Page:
Apple looks to plug App Store privacy hole with new personal data policy

New privacy policy comes into force on October 3, requiring developers to detail how they collect and use data.

Apple App Store developers will have to clearly and explicitly disclose how users' personal data is used, secured and shared under a new privacy policy that comes into force next month.

From October 3, the new App Store rules will require developers to submit a privacy policy for all new apps and app updates before they can be submitted for distribution.

To ensure privacy policies aren't tweaked after apps have been submitted, Apple say the policies will only be available to edit when a new version of the app is submitted.

Developer guidelines for apps state that the privacy policy must be available within the app in an "easily accessible manner" and must identify which data the app collects, how it is collected and used.

The new policy also means apps must detail any third parties that data is shared with -- such as analytics tools, advertising networks, and third-party SDKs -- and must ensure these parties are also compliant with the new policy.

Under the terms of the policy, the app must also explain its data retention and deletion policies, as well as informing users how they can revoke consent or request their data be deleted.

SEE: IT pro's guide to GDPR compliance (free PDF)

While Apple doesn't mention it in the update, the new privacy policy sounds in line with General Data Protection Regulation (GDPR), the European Union privacy legislation that came into force in May this year.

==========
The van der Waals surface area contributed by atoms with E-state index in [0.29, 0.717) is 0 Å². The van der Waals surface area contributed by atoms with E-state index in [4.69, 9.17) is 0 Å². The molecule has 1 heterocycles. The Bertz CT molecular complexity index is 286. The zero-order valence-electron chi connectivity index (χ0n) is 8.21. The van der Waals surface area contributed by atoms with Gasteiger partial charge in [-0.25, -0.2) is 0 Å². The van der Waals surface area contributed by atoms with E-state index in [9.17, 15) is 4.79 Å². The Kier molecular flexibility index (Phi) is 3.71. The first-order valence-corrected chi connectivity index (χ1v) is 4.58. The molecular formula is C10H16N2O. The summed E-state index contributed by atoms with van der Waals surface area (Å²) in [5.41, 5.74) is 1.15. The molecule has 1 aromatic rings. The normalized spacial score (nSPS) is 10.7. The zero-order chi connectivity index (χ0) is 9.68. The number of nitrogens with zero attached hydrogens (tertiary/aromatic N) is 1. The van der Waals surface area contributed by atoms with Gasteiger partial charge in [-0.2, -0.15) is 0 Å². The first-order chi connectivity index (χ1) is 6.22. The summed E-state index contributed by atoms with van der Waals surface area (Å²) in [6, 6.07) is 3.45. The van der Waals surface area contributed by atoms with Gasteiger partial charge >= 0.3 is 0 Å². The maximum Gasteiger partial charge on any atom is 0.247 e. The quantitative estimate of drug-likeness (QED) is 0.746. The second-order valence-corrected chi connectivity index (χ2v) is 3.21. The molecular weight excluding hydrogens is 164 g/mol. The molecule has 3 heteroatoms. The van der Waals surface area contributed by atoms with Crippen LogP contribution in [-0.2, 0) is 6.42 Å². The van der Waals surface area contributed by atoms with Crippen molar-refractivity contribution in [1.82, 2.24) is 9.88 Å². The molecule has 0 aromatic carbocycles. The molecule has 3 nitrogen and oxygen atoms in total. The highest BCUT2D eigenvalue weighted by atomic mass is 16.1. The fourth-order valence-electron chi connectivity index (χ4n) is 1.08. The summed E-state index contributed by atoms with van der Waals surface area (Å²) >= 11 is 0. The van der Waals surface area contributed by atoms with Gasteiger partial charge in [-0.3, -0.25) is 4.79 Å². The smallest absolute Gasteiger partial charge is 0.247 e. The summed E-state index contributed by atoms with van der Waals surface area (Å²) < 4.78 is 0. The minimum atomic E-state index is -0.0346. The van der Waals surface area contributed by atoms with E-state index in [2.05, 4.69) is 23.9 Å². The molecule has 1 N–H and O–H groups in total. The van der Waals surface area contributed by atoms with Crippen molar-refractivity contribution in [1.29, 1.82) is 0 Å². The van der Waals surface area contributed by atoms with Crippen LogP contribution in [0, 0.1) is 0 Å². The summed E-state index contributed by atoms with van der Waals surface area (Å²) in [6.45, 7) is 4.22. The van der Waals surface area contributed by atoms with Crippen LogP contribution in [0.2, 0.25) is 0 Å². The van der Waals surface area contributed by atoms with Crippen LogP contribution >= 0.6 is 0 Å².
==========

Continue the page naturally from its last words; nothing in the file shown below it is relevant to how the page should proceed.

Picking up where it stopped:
At its core, the regulation is designed to reflect the data-centric nature of the modern world and to update laws governing personal data, privacy and consent across Europe accordingly.

Designed to provide users with more control over their data, the legislation applies to any organisation that does business in Europe.

Apple's new privacy rules have already claimed at least one victim in the run up to October 3 -- Facebook's Onavo VPN app has already been 'voluntarily' removed from the App Store based on a request from Apple.

A source familiar with the app said Facebook was able to use the free virtual private network to monitor how iPhone users used their devices outside Facebook.

The incident is another black mark against Facebook's privacy policies following the Cambridge Analytica (CA) revelations, which found that up to 87 million users had their data "improperly shared" by CA.

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